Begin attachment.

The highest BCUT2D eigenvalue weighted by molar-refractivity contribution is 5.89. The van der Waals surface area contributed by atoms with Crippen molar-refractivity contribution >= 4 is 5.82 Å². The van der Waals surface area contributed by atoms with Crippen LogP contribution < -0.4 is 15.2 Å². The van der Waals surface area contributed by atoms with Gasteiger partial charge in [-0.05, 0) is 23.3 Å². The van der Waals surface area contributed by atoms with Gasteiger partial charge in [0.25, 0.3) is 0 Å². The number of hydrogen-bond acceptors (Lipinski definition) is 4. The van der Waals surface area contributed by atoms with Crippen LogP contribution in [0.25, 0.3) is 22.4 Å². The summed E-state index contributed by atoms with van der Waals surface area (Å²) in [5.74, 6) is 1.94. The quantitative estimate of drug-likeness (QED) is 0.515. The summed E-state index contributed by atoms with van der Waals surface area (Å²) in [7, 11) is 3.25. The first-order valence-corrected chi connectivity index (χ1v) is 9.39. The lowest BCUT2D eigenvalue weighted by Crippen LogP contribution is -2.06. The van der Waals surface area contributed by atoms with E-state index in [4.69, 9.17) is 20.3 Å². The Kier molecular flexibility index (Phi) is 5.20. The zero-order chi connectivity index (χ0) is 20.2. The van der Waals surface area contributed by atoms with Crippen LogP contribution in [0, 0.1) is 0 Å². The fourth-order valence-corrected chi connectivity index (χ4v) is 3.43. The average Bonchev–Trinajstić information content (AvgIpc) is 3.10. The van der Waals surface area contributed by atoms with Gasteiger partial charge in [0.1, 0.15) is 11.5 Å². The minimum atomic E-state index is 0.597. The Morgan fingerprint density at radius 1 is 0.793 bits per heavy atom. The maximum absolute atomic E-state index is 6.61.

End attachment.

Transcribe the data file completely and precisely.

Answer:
The highest BCUT2D eigenvalue weighted by molar-refractivity contribution is 5.89. The van der Waals surface area contributed by atoms with Crippen molar-refractivity contribution >= 4 is 5.82 Å². The van der Waals surface area contributed by atoms with Crippen LogP contribution < -0.4 is 15.2 Å². The van der Waals surface area contributed by atoms with Gasteiger partial charge in [-0.05, 0) is 23.3 Å². The van der Waals surface area contributed by atoms with Gasteiger partial charge in [0.25, 0.3) is 0 Å². The number of hydrogen-bond acceptors (Lipinski definition) is 4. The van der Waals surface area contributed by atoms with Crippen LogP contribution in [0.25, 0.3) is 22.4 Å². The summed E-state index contributed by atoms with van der Waals surface area (Å²) in [5.74, 6) is 1.94. The quantitative estimate of drug-likeness (QED) is 0.515. The summed E-state index contributed by atoms with van der Waals surface area (Å²) in [7, 11) is 3.25. The first-order valence-corrected chi connectivity index (χ1v) is 9.39. The lowest BCUT2D eigenvalue weighted by Crippen LogP contribution is -2.06. The van der Waals surface area contributed by atoms with E-state index in [4.69, 9.17) is 20.3 Å². The Kier molecular flexibility index (Phi) is 5.20. The zero-order chi connectivity index (χ0) is 20.2. The van der Waals surface area contributed by atoms with Crippen LogP contribution in [0, 0.1) is 0 Å². The fourth-order valence-corrected chi connectivity index (χ4v) is 3.43. The average Bonchev–Trinajstić information content (AvgIpc) is 3.10. The van der Waals surface area contributed by atoms with Gasteiger partial charge in [0.1, 0.15) is 11.5 Å². The minimum atomic E-state index is 0.597. The Morgan fingerprint density at radius 1 is 0.793 bits per heavy atom. The maximum absolute atomic E-state index is 6.61.